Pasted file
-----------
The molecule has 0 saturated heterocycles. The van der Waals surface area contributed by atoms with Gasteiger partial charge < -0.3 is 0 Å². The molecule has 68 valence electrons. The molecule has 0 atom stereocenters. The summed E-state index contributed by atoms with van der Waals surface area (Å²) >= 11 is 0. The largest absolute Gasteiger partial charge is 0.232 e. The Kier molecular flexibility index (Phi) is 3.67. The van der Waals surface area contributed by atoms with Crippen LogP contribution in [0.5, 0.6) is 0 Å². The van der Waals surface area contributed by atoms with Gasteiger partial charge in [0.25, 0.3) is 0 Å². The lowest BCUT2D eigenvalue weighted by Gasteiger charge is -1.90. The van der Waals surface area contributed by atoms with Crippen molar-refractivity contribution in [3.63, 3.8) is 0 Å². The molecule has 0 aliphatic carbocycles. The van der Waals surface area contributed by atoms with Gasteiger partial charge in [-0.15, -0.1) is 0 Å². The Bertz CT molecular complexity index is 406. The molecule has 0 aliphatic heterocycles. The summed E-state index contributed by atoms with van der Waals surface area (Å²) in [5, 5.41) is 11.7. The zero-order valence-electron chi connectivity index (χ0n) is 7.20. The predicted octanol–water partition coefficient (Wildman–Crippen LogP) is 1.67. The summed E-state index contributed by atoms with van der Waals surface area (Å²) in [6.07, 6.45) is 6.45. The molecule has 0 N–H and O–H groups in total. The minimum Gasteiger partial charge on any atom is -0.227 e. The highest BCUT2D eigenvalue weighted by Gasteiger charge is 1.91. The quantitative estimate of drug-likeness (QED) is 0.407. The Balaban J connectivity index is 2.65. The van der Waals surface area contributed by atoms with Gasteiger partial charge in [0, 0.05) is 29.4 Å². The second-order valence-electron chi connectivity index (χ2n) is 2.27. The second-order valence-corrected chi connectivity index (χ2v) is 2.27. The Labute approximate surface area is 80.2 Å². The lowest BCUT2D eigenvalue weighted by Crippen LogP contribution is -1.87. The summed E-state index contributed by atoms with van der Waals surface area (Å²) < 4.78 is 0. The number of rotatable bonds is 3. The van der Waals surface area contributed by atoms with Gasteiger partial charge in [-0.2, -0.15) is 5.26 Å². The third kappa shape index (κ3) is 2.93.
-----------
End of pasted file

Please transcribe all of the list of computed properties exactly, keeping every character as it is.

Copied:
The molecule has 0 saturated heterocycles. The van der Waals surface area contributed by atoms with Gasteiger partial charge < -0.3 is 0 Å². The molecule has 68 valence electrons. The molecule has 0 atom stereocenters. The summed E-state index contributed by atoms with van der Waals surface area (Å²) >= 11 is 0. The largest absolute Gasteiger partial charge is 0.232 e. The Kier molecular flexibility index (Phi) is 3.67. The van der Waals surface area contributed by atoms with Crippen LogP contribution in [0.5, 0.6) is 0 Å². The van der Waals surface area contributed by atoms with Gasteiger partial charge in [0.25, 0.3) is 0 Å². The lowest BCUT2D eigenvalue weighted by Gasteiger charge is -1.90. The van der Waals surface area contributed by atoms with Crippen molar-refractivity contribution in [3.63, 3.8) is 0 Å². The molecule has 0 aliphatic carbocycles. The van der Waals surface area contributed by atoms with Gasteiger partial charge in [-0.15, -0.1) is 0 Å². The Bertz CT molecular complexity index is 406. The molecule has 0 aliphatic heterocycles. The summed E-state index contributed by atoms with van der Waals surface area (Å²) in [5, 5.41) is 11.7. The zero-order valence-electron chi connectivity index (χ0n) is 7.20. The predicted octanol–water partition coefficient (Wildman–Crippen LogP) is 1.67. The summed E-state index contributed by atoms with van der Waals surface area (Å²) in [6.07, 6.45) is 6.45. The molecule has 0 N–H and O–H groups in total. The minimum Gasteiger partial charge on any atom is -0.227 e. The highest BCUT2D eigenvalue weighted by Gasteiger charge is 1.91. The quantitative estimate of drug-likeness (QED) is 0.407. The Balaban J connectivity index is 2.65. The van der Waals surface area contributed by atoms with Gasteiger partial charge in [0, 0.05) is 29.4 Å². The second-order valence-electron chi connectivity index (χ2n) is 2.27. The second-order valence-corrected chi connectivity index (χ2v) is 2.27. The Labute approximate surface area is 80.2 Å². The lowest BCUT2D eigenvalue weighted by Crippen LogP contribution is -1.87. The summed E-state index contributed by atoms with van der Waals surface area (Å²) < 4.78 is 0. The number of rotatable bonds is 3. The van der Waals surface area contributed by atoms with Gasteiger partial charge in [-0.2, -0.15) is 5.26 Å². The third kappa shape index (κ3) is 2.93.